Crime victim propositioned by MPS detective takes legal action

A female victim of crime is taking legal action against the Metropolitan Police Service (MPS) after a detective who told her she was “amazingly hot” while investigating her attack kept his job.

Feb 7, 2022
By Website Editor

Kristina O’Connor, now 33, was sent numerous inappropriate messages by Detective Chief Inspector James Mason after he responded to her report of an attempted robbery in October 2011.

The officer, who at the time was a detective sergeant, asked her out to dinner while taking her statement about the incident, in which she was assaulted by a group of men trying to steal her phone.

Det Chief Insp Mason, who went on to work alongside MPS Commissioner Dame Cressida Dick, then sent Ms O’Connor a series of personal emails including one telling her she was “amazingly hot”.

Ms O’Connor, the daughter of late comedian Des O’Connor, told the PA news agency: “I no longer trust the police. I feel that I am as likely to be abused by a police officer as I am by anyone else and perhaps even more likely, as I’ve seen that police officers can harm people with impunity. I am fearful of having to call or depend upon the police.”

Following her complaint about Det Chief Insp Mason a panel at a police misconduct hearing last year found him guilty of gross misconduct. The MPS confirmed he remains a serving officer.

“I feel appalled that the officer in question is still serving… I question what it takes for an officer to be dismissed. It makes a mockery of the misconduct process that he continues to serve,” Ms O’Connor said.

Lawyers for Ms O’Connor are arguing that the force “failed to properly investigate” the complaint as a case of gender discrimination. They are seeking a judicial review of how the investigation was handled.

Nancy Collins, a solicitor at Hodge Jones and Allen, said the case pointed to “more than just a rotten apple” within the police force. Speaking to the PA news agency, she said: “[Ms O’Connor] was subjected to this terrible misogynistic culture which meant that she suffered this abuse by the officer investigating her crime.

“When she then decided to step forward and complain about this, the Met, I think because the culture of misogyny is so deep-rooted, failed to recognise that her complaint had raised issues of sex discrimination and, we say, didn’t adequately investigate it.”

When Ms O’Connor attended the misconduct hearing, she “wasn’t kept informed” and was left waiting in the building after the panel had gone home having reached its decision, Ms Collins said.

“She felt very excluded from the process. She wasn’t kept informed. In fact the panel went home having reached a conclusion. Nobody told Kristina it had gone home, so she was waiting in the building. So that experience for her was pretty traumatic.”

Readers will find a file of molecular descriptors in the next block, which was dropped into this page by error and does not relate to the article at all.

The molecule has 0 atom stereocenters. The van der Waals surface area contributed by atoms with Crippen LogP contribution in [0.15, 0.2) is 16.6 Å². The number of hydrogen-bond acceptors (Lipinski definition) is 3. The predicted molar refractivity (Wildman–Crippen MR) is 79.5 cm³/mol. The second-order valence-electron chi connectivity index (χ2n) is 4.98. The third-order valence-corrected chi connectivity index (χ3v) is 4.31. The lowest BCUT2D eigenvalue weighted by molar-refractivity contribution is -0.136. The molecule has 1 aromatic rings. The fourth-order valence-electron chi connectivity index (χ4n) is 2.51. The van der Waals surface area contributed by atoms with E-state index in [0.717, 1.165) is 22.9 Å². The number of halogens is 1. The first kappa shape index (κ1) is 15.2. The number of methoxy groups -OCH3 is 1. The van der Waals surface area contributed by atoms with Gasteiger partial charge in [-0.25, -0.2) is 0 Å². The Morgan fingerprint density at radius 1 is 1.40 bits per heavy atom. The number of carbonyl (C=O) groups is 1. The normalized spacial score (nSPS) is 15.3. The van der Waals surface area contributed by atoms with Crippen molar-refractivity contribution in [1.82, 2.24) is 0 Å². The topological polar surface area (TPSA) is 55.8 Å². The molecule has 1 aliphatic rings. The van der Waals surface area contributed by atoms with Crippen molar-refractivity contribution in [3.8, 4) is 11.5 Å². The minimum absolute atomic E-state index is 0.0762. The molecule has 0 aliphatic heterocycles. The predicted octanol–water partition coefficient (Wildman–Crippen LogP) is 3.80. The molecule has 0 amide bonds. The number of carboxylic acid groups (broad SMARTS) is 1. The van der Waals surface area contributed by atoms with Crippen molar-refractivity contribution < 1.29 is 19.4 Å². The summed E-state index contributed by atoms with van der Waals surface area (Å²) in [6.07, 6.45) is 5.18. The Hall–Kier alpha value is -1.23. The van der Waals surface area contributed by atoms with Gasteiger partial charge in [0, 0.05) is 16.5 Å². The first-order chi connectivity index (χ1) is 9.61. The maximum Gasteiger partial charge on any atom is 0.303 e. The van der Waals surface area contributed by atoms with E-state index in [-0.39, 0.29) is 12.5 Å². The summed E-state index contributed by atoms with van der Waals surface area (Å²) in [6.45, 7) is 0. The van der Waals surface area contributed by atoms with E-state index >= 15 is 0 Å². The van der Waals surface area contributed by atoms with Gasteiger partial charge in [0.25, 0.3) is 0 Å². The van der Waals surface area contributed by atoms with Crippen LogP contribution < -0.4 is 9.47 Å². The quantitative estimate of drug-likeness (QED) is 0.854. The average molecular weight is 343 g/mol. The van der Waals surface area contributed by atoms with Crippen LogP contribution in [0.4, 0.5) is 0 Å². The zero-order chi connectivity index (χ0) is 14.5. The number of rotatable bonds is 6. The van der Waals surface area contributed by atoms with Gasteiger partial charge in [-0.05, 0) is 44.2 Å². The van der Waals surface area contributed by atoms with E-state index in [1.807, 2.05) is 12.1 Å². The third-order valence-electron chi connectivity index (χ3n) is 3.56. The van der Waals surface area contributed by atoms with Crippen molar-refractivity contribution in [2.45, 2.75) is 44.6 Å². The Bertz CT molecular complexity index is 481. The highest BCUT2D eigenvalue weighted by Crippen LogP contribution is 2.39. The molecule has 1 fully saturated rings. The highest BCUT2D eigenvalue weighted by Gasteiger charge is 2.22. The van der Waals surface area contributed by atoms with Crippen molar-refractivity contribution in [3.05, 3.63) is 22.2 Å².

Ms O’Connor said: “My experience of the misconduct hearing was terrible. There was a complete lack of care and support for me as a victim.”

Emails recovered from the Det Chief Insp Mason provide greater insights into the incident.

He wrote: “Please look after yourself while you’re out in Camden. Hopefully you will not be a victim of crime again but if you ever fancy having a drink with a very discreet police officer just let me know, it would be my pleasure. If you have any visible injuries that you would like me to record then I am happy to take a picture for you and save it in case we manage to get any further in the investigation. I hope it doesn’t hurt too much and I am sure you still look amazingly hot.”

Ms O’Connor replied:  “You’re presuming that I’m unaffected enough by the crime to come on to me? Isn’t there some kind of code of practice that you are breaking right now?”

Det Chief Insp Mason replied: “Kristina, have faith in my detective ability and experience. Actually, coming on to victims is positively encouraged, it’s all part of the friendly and accessible face of the Met Police. It’s the rejection that’s frowned upon.”

Ms O’Connor  retorted: “You have no shame! You could get fired for this!”

Det Chief Insp Mason replied: “You are probably right on both counts. I can assure that I am as determined in my pursuit of criminals as I am of beautiful women if that helps. You know where I am if you ever change your mind or need a friendly police officer.”

An MPS spokesperson said: “We recognise there is a need for real change in the Met. We are committed to creating an environment that is intolerant to those who do not uphold the high values and standards expected of us. Any victim of crime should have the confidence and trust to come to police to receive the support and professionalism they rightfully expect.

“Where this does not happen, we want to know about it so any learning and, if appropriate, disciplinary action can be taken.”

The force confirmed it was aware of the judicial review but said it was not prepared to discuss the case further.

The Independent Office for Police Misconduct (IOPC), which is listed as an interested party in the case, said Ms O’Connor had not appealed when it decided the case should be investigated as gross misconduct.

A spokesperson said it made this call “based on the information provided” to it by officers who conducted the initial inquiries into the complaint.

“The IOPC agrees there is serious public concern about abuse of position by police officers for the purposes of sexual gain, which should be taken into account when assessing the degree to which confidence in policing may have been undermined and the appropriate sanction.”


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